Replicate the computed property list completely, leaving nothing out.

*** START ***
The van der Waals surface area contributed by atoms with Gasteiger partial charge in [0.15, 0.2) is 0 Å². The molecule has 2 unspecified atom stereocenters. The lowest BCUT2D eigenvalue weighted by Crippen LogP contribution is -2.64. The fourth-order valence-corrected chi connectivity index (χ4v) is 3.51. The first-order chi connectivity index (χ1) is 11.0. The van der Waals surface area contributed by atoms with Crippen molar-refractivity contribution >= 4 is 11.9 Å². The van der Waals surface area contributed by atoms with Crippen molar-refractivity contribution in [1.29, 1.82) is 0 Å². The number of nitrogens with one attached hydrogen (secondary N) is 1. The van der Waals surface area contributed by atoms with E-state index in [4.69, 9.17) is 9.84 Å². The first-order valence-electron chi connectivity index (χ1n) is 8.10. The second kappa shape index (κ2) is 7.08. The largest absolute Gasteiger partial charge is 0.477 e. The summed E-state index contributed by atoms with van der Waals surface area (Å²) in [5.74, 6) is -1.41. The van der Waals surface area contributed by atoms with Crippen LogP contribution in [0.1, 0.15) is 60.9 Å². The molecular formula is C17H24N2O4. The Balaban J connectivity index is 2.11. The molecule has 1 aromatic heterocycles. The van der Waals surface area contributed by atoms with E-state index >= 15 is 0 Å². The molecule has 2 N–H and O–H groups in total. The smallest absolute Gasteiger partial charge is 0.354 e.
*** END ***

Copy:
The van der Waals surface area contributed by atoms with Gasteiger partial charge in [0.15, 0.2) is 0 Å². The molecule has 2 unspecified atom stereocenters. The lowest BCUT2D eigenvalue weighted by Crippen LogP contribution is -2.64. The fourth-order valence-corrected chi connectivity index (χ4v) is 3.51. The first-order chi connectivity index (χ1) is 11.0. The van der Waals surface area contributed by atoms with Crippen molar-refractivity contribution >= 4 is 11.9 Å². The van der Waals surface area contributed by atoms with Crippen molar-refractivity contribution in [1.29, 1.82) is 0 Å². The number of nitrogens with one attached hydrogen (secondary N) is 1. The van der Waals surface area contributed by atoms with E-state index in [4.69, 9.17) is 9.84 Å². The first-order valence-electron chi connectivity index (χ1n) is 8.10. The second kappa shape index (κ2) is 7.08. The largest absolute Gasteiger partial charge is 0.477 e. The summed E-state index contributed by atoms with van der Waals surface area (Å²) in [5.74, 6) is -1.41. The van der Waals surface area contributed by atoms with Crippen LogP contribution in [0.1, 0.15) is 60.9 Å². The molecular formula is C17H24N2O4. The Balaban J connectivity index is 2.11. The molecule has 1 aromatic heterocycles. The van der Waals surface area contributed by atoms with E-state index >= 15 is 0 Å². The molecule has 2 N–H and O–H groups in total. The smallest absolute Gasteiger partial charge is 0.354 e.